Why radicals can't recognize when they're wrong

It's not just ostriches who stick their head in the sand.

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  • Not only does everyone have personal experience with how difficult it can be to change people's minds, but there's also empirical research showing why this is the case.
  • A new study in Current Biology explains why some people seem to be constitutionally incapable of admitting they're wrong.
  • The study shows the underlying mechanism behind being bull-headed, and there may be some ways to get better at recognizing when you're wrong.
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Microdoses of LSD change how you perceive time

A study on the effects of LSD microdosing shows some fittingly strange results.

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  • A new study offers some of the first evidence that microdosing – taking tiny, regular doses of LSD – does have measurable effects.
  • Subjects taking LSD were less accurate when estimating how long an image appeared on a screen than subjects who were sober.
  • The mechanism that causes this effect remains unknown, but several ideas have been put forward.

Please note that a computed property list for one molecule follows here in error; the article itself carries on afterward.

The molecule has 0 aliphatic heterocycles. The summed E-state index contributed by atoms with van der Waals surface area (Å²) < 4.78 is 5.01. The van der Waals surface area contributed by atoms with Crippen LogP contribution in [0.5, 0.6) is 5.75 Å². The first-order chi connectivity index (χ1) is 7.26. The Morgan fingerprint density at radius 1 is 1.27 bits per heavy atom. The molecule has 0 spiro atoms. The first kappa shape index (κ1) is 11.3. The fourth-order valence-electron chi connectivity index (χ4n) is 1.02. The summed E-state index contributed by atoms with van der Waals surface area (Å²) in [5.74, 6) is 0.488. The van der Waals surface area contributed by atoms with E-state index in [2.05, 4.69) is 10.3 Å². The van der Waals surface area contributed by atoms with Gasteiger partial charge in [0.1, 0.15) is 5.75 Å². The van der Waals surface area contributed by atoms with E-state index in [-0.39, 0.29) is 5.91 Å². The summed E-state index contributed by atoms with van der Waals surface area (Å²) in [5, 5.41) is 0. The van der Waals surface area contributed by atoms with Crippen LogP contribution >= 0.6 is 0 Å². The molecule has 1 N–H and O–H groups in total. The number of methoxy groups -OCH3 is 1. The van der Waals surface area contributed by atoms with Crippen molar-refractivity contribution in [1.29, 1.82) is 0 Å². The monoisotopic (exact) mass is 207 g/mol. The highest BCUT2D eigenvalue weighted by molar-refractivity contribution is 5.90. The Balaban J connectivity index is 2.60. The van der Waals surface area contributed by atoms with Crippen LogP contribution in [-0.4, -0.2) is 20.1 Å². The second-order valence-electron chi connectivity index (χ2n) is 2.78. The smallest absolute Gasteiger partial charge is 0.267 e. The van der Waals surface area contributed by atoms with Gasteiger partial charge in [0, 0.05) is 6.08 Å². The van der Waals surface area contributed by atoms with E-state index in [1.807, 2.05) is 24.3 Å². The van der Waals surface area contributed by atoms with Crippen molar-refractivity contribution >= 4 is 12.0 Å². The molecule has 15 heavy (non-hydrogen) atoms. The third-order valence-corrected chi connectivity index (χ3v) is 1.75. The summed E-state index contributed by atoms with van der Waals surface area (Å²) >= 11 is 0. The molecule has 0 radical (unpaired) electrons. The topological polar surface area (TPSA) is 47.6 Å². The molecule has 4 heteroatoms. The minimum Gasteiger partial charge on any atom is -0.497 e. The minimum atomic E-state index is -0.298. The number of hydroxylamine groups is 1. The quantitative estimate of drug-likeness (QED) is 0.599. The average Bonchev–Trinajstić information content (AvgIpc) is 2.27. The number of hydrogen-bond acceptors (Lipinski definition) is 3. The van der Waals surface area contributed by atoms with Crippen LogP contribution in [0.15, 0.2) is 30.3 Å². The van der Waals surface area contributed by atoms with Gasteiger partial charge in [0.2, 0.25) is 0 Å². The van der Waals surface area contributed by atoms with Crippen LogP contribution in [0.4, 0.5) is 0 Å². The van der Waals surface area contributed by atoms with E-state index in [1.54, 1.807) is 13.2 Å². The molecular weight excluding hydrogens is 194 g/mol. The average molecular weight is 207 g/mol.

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  • The body influences the mind: physical activity changes our brain chemistry.
  • More activity in the body, and therefore in the brain, reorients us toward happiness, purpose, and meaning.
  • Neuroplasticity suggests we can program ourselves to be more optimistic and hopeful.
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Habits come from what we do, not what we want to do

A new study takes a fresh look at the mechanics of forming habits.

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  • A new study suggests repetition is the key to developing a new habit.
  • The study bases its conclusions on the habits of digital rodents.
  • Just keep at it — go to the gym, floss — and the desired habit will eventually stick.
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200 cognitive biases rule our everyday thinking

Almost 200 cognitive biases rule our everyday thinking. A new codex boils them down to 4.

  • Nearly 200 cognitive biases affect our decision-making.
  • The sheer amount of biases should teach us humility.
  • And we should recognize the essential role they play in life, as well.
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